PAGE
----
Many of the writers for the ‘Joy of Ageing, Esoterically’ had been raised in the era when it was generally considered that people, especially women should put others first and that to care for oneself was selfish and actively discouraged. Hence, when it was first suggested that self-care was an important element in ageing joyously, they had some difficulty accepting that it was okay to self-care, let alone to love self!
Kathleen explains this further, “I felt a momentous shift the instant I decided to stop looking after everyone else first and started focusing on getting myself together. This was huge for me. The whole process of connecting with and caring for myself was totally foreign. I had no idea of ‘how to be’ in the world as I had no real relationship with myself, so learning to take care of myself first, did not come easily”.
Lyndy takes this further “I had viewed my body as something I had to drag around with me, something that inconveniently needed sleep, and feeding. I got increasingly exhausted and run-down as I struggled to keep going”.
Dorothy, now in her eighties, shares when she first heard about self-love, “When I was approximately sixty-five a friend had said to me "Dorothy, until you learn to love yourself how can you expect anyone else to love you?” At that time I thought ‘Love myself!’ In all my sixty-five years I had never heard anything like that before! Up until then I had only heard people talk about loving one’s self in a negative and selfish way. At that stage I did not know what true love was, let alone ‘love myself ’".
The pressures to conform to society’s view that it was selfish for a woman to take time for herself were very strong. As Mary shares in her story “. . . for most of my life I had been ignoring what my body was telling me and what I would have naturally done if I had not been conforming to other people’s perceived ‘normal’.”
All of these writers came to a point in life where, as Ulrike shares in her story “I realised that I had been living my life in a way that did not consider me as important or that was kind to myself, let alone being loving to myself.”
Sue had a similar realisation “One of the most amazing findings for me was that the answer doesn’t lie outside of ourselves. All those years I was looking outwards for healing and for truth, and it was and is inside me all the time. We are never taught this.”
Thus, all writers made the choice to be more self-caring and loving with their bodies. Jane explains how this worked for her, “Practically, what this meant during each day was a willingness to be open to seeing the way I was living and a willingness to give new things a go to learn more about what worked for me, and what didn’t. . . I started looking after myself in a new way. As I did, I realised that I didn’t really know what true love, caring and self-nurturing was, let alone the massive effect it has on everything in my life”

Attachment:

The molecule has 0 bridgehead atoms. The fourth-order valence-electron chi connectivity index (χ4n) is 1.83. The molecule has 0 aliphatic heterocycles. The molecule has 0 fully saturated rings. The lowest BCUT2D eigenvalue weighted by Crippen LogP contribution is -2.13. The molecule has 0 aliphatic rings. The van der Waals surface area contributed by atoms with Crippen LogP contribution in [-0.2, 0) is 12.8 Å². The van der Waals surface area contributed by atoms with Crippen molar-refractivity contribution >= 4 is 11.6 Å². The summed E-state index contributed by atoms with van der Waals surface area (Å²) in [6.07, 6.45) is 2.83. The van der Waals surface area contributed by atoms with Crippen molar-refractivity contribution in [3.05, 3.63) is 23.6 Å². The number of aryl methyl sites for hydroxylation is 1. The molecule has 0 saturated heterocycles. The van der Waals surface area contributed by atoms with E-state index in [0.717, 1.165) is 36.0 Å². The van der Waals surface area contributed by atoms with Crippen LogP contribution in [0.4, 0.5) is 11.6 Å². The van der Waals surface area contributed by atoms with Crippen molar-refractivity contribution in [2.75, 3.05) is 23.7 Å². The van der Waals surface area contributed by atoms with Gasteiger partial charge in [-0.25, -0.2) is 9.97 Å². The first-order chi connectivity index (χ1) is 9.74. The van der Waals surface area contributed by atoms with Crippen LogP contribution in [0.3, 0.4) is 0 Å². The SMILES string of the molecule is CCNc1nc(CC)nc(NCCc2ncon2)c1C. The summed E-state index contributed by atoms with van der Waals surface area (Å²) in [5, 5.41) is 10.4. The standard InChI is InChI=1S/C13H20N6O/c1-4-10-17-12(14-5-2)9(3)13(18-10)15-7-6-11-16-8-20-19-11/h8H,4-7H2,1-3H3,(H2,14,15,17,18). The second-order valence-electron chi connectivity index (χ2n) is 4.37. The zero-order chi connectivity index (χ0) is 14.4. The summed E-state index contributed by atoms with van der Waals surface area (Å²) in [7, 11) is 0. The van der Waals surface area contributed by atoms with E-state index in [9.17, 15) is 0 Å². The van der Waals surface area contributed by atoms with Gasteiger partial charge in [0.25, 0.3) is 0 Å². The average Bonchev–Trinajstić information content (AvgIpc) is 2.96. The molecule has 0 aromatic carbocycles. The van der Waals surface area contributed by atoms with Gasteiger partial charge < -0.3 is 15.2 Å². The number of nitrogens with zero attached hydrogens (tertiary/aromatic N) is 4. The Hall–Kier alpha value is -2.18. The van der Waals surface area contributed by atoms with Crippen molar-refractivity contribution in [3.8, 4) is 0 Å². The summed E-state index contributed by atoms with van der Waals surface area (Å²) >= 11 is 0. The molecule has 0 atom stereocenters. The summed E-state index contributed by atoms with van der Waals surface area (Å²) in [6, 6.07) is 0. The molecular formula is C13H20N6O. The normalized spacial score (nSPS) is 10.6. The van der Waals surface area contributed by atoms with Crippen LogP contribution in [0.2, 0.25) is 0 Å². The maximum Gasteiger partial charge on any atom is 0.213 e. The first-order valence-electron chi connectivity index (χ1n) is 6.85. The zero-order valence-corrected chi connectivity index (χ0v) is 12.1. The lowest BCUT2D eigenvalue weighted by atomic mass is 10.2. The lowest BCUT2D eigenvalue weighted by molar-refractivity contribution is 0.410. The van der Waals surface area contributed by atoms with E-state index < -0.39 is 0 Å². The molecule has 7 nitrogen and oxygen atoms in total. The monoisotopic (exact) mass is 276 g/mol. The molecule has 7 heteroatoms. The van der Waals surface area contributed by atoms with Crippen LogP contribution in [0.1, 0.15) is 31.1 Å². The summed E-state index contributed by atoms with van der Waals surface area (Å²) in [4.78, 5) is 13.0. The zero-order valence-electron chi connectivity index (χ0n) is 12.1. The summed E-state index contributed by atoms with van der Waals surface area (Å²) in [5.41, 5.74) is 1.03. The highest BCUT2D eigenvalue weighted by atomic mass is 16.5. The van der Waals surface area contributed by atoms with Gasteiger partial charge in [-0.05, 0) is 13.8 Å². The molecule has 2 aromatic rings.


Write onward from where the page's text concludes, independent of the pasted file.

It was not just the women writers who came to the realisation that the way they had been living to that point was in total disregard of their body. As Greg shares in his story, “I started listening to my body; it would tell me very loudly when something was not right and I had to take responsibility for it and change – change my choices and my way of doing, being, eating and living.”
All would agree that the changes did not happen overnight. Ulrike writes “The decisions I started to make to take loving care of myself were small ones at first, because if I looked at the whole or thought of making big changes, they appeared too overwhelming. I decided to hold the intention to be gentle with myself, but mainly I focused lovingly on me – choosing to have loving thoughts about ‘Me’ instead of negative thoughts.”
It is never too late to change as Judy confirms, “Here I was, coming into my sixth decade and learning to make self-loving choices, to love and appreciate myself, to be tender with myself, to care for myself with gentleness and grace. In a nutshell, for the first time in my life I was learning to live more gently and make self-loving choices. Was this what had been missing from my life?”
So, where are our writers now? As Jane reports in her story, “Over many years of gently and lovingly reviewing my life . . . making many small changes to daily living such as hydration, nourishment, exercise, rest, and sleep . . . I now have the greatest relationship with myself that I have ever had and it continues to build day by day.” Carmel agrees when she says, “My vitality has increased enormously and sometimes I feel like I’m eighteen!” and from Mary, ”the more I make my choices from what I feel, the clearer I become about what supports me and the improvement in my health, my vitality and enjoyment in life continues to amaze me.“
And, a final word from Dorothy “I now know that to love myself is to be gentle, sensitive and to listen to my body”.
Compiled by Anne McR., Australia